One of the truest definitions of “cool” comes from the Purple Rain singer himself. “Cool means being able to hang with yourself. All you have to ask yourself is ‘is there anybody I’m afraid of! Is there anybody who if I walked into a room and saw I’d get nervous! If not, then you’re cool,” Prince said.
This is the cool I may have always longed to be and still fail to become. I remember during my school years, every year I’d tell myself this year is my year, I’m going to be cool. But it never happened and eventually I gave up to the idea and told myself that I’m a nerd and I can’t change that.
I’m always worried about the stupidest shit like what people think of me and over thinking at night. Thoughts like, “what did he think about me when I cursed, “did she hear my compliment or did I speak too softly,” or, “was it okay that I didn’t speak much” and “did I speak too much”. With this going on in my mind, how could I be cool?
Being attracted to cool, easygoing people but still knowing that I’m not as cool, made me grow a sensation of fear of rejection.
This fear made me an introvert for a long time as a child. But with time, age, experience and of course the blessing of true friends – chosen regardless of being cool or not – you move on from the trap of such feelings. But do these feelings completely go away?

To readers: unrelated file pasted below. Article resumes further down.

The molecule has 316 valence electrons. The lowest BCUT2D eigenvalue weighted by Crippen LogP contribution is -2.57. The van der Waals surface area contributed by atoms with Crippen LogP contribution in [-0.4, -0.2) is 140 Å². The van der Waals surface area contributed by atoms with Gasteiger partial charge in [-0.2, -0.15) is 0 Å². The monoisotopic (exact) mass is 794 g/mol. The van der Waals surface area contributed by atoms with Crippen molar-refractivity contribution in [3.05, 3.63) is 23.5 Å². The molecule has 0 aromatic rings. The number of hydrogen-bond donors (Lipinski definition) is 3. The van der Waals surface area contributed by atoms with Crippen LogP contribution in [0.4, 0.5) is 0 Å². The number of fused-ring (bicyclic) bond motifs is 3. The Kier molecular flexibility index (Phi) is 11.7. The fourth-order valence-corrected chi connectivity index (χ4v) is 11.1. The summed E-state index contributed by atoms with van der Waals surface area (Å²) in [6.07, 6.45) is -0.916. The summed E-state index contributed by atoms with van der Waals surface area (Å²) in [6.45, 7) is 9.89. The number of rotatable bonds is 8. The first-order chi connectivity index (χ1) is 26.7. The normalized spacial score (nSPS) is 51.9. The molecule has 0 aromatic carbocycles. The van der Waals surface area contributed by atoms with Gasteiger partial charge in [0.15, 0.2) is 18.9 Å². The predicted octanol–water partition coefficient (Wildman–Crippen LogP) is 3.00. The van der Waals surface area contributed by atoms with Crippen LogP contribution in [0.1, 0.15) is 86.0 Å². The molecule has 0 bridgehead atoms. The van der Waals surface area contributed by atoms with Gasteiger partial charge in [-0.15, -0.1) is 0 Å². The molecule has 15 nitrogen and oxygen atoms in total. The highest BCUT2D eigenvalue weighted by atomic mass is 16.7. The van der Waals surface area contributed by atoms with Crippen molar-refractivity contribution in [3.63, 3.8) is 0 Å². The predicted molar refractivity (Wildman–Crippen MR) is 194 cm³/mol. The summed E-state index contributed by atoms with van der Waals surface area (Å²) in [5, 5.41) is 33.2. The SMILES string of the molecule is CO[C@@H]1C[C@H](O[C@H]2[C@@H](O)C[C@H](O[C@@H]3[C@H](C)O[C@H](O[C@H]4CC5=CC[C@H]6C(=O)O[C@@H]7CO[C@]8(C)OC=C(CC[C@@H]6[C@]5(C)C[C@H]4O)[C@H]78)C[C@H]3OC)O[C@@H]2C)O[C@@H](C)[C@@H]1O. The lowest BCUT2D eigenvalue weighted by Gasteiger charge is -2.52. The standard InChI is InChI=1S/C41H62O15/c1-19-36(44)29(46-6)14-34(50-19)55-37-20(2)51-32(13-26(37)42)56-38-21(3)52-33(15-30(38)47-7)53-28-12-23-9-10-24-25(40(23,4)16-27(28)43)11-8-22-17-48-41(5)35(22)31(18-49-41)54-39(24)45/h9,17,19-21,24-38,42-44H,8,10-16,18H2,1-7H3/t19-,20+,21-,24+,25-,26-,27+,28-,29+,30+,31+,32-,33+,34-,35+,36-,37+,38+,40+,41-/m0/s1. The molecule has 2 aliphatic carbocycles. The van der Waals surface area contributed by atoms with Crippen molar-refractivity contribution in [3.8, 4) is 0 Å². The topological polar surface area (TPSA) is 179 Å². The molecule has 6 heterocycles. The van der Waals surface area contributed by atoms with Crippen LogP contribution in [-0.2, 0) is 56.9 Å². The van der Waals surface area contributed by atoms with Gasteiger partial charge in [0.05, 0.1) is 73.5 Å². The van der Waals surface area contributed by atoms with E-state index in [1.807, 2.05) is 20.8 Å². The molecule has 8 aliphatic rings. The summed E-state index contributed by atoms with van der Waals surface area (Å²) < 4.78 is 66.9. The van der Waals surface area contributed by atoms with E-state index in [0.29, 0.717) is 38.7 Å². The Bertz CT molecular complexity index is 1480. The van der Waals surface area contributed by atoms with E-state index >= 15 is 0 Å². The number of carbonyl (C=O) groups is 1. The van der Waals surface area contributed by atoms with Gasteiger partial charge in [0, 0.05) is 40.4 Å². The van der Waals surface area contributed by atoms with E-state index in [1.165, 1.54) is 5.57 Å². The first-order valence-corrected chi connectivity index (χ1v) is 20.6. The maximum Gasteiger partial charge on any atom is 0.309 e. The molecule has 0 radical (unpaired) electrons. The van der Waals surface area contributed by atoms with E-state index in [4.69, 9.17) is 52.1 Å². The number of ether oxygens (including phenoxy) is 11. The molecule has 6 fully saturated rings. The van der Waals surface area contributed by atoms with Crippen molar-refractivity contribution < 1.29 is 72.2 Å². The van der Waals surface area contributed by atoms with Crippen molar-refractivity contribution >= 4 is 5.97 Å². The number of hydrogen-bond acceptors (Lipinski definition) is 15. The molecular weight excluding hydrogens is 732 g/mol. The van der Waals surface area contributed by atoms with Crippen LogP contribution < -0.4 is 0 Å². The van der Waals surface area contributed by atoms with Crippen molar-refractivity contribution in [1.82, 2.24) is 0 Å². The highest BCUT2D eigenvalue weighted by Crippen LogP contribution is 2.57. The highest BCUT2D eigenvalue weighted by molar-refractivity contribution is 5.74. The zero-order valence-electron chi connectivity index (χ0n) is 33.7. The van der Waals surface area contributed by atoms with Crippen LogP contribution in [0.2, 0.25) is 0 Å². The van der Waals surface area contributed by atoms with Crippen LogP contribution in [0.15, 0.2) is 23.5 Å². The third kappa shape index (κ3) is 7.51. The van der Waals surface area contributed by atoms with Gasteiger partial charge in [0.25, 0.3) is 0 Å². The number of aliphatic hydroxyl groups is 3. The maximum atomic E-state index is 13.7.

If these years are over, how confident are you now? I found there’s a progress. I must admit that when I see someone whom I feel is better, prettier or cooler, my inner secret feeling of insecurity and fear of rejection (which is now not secret at all) doesn’t make me go hide somewhere; however, it doesn’t stop me from wishing to hide.
But you grow older and more wise and the fear of rejection that you know you wouldn’t have had if you haven’t seen how the ones who are accepted, socially, emotionally or any other way, just accepted are like and compared yourself to them, that feeling gradually decreases. Most probably after you learn to not compare yourself.
People say don’t compare your chapter one with someone else’s chapter twenty. I say don’t compare your chapter one with someone else’s chapter one. Every one has his own story, why compare at all!?
That’s what got me to learn to accept myself, including the pounds I gain, the stupid humor and the childish clumsiness, for I realized that if I don’t do that, with time, I’d be more afraid of rejection from myself than from others.
Mariem Sherif is an Egyptian medical student who believes that words can heal a wound, that in each and every one of us there is something special and that in details lies another great different life for those who notice.